Last week during our afternoon workshop, New West Council received a presentation by representatives of Metro Vancouver’s Regional Planning Services. They were here to talk about the upcoming update to Metro2040, the Regional Growth Strategy, eloquently labelled Metro2050.
The Regional Growth Strategy is the highest-level planning document in the region. All municipalities have some form of master planning document, be it an Official Community Plan or a collection of Neighborhood Plans that lay out in broad strokes what the vision is for the community over the decades ahead. This is important, because it allows government and utilities to plan new roads, water and sewer lines, recreation facilities, emergency services, schools, and all of the things that should, ideally, be planned out before they are needed. It also helps guide policy assures communities have the right mix of housing types, commercial and institutional land, and green space. Without a well-understood plan, we cannot develop the robust policy needed to shape the outcomes we are looking for.
All the municipalities in Metro Vancouver agreed upon and ratified the Metro 2040 plan back in 2011, and all of our subsequent Official Community Plans (including the OurCity 2041 plan adopted by New West in 2017) include a context statement that links it to the greater regional plan. This is because all of the things I listed above (roads, utilities, etc.) need to be planned at a regional level if we hope to have a livable region. Every community shares our regional sewer system (for example), and the growth of the region relies on significant investment in new sewer infrastructure – not just pipes in the ground, but billions of dollars in wastewater treatment plants that need to be planned out a decade or more in advance. To make that work, we need to know where the houses, the apartments, the breweries and the
shopping malls Amazon Fulfillment Centres are going to be when that plant is operating. That’s the essence of planning.
As we start looking at Metro2050, I wanted to get an idea of how we were doing on Metro2040. One of the easiest things to evaluate looking at that strategy is how growth was distributed across the region. If you look at Appendix A of Metro2040, you see population growth projections for the region by decade:
As we are now almost a decade in, and are doing an update, I thought it might be useful to see how these projections turned out. Unfortunately, the best source for annual population estimates is not the Metro2040 Plan, but the annual stats collected by the Province (you can see them here), and they do not correlate perfectly with the Metro Numbers. Here are the BC Population Stats for 2011 and (most recently) 2019 for the municipalities above:
The numbers are not exactly the same as the Metro estimates, but we can compare the two sets by looking at the projected total growth (2011-2021) as a percentage of the 2011 population from Metro, and the estimated actual growth between 2011-2019 from the BC Government stats. Since that growth only includes 8 years, I projected forward two more years at the same rate of growth for each community – so which communities are on trend to meet their 2011-2021 estimates? The numbers may surprise you:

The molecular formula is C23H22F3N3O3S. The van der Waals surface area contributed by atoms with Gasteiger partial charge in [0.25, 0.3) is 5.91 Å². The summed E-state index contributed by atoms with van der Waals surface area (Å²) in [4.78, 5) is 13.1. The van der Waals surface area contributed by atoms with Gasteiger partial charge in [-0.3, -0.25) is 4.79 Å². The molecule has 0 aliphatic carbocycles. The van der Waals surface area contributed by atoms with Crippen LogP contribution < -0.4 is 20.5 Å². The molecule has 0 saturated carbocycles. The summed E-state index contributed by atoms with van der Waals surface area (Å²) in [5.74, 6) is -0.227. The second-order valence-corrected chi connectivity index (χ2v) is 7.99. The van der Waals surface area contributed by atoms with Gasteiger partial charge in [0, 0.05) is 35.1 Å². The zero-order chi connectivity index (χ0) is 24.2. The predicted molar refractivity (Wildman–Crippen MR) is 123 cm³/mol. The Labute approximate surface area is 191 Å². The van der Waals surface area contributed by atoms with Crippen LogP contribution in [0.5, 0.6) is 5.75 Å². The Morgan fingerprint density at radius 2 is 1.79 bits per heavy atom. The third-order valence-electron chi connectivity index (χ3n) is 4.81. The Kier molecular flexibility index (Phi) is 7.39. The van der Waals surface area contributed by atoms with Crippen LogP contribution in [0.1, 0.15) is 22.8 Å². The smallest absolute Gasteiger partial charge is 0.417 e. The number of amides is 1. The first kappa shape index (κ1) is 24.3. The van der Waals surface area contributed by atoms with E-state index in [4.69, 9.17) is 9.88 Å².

As you can see, the projected rate of growth of the Metro region over the decade was 18%, or about 1.7% annually. The actual growth from 2011 to 2019 was closer to 13% (or little over 1.5% annually), and if you project this trend forward to 2021, you get 16% growth. We over-estimated slightly.
Using the same baseline, you see vast differences around the region when communities are compared to their goals. White Rock, North Van City and Maple Ridge all grew much more than their projections, while Coquitlam and Port Moody were anomalously lower than their projected growth. Of course, this is compared to their projections, as Langley Township grew 7% less than projected, but was still the fastest growing municipality in the region at 29% growth, where Delta was one of the slowest-growing communities at 9% over the decade, but still exceeded its meagre growth projection.
There are, no doubt, local reasons for these trends. The fact the two newest communities in the SkyTrain family (Port Moody and Coquitlam) are the ones that lagged farthest behind may be related to how far behind projected opening the Evergreen Line was. Coquitlam seems to be catching up with significant growth around their new stations, though it seems Port Moody is on a different path. It is also interesting, if anecdotal, that many communities that had the most growth-related angst through the 2018 local elections, like White Rock, Port Moody and the District of North Vancouver, have some of the lowest actual population growth numbers. Having population growth rates of less than a half a percentage a year in this region is an anomaly worth exploring deeper as we look forward.
There is more info about the Metro2050 process, and ways you can get engaged here at the Metro2050 page. C’mon out, tell them what you think.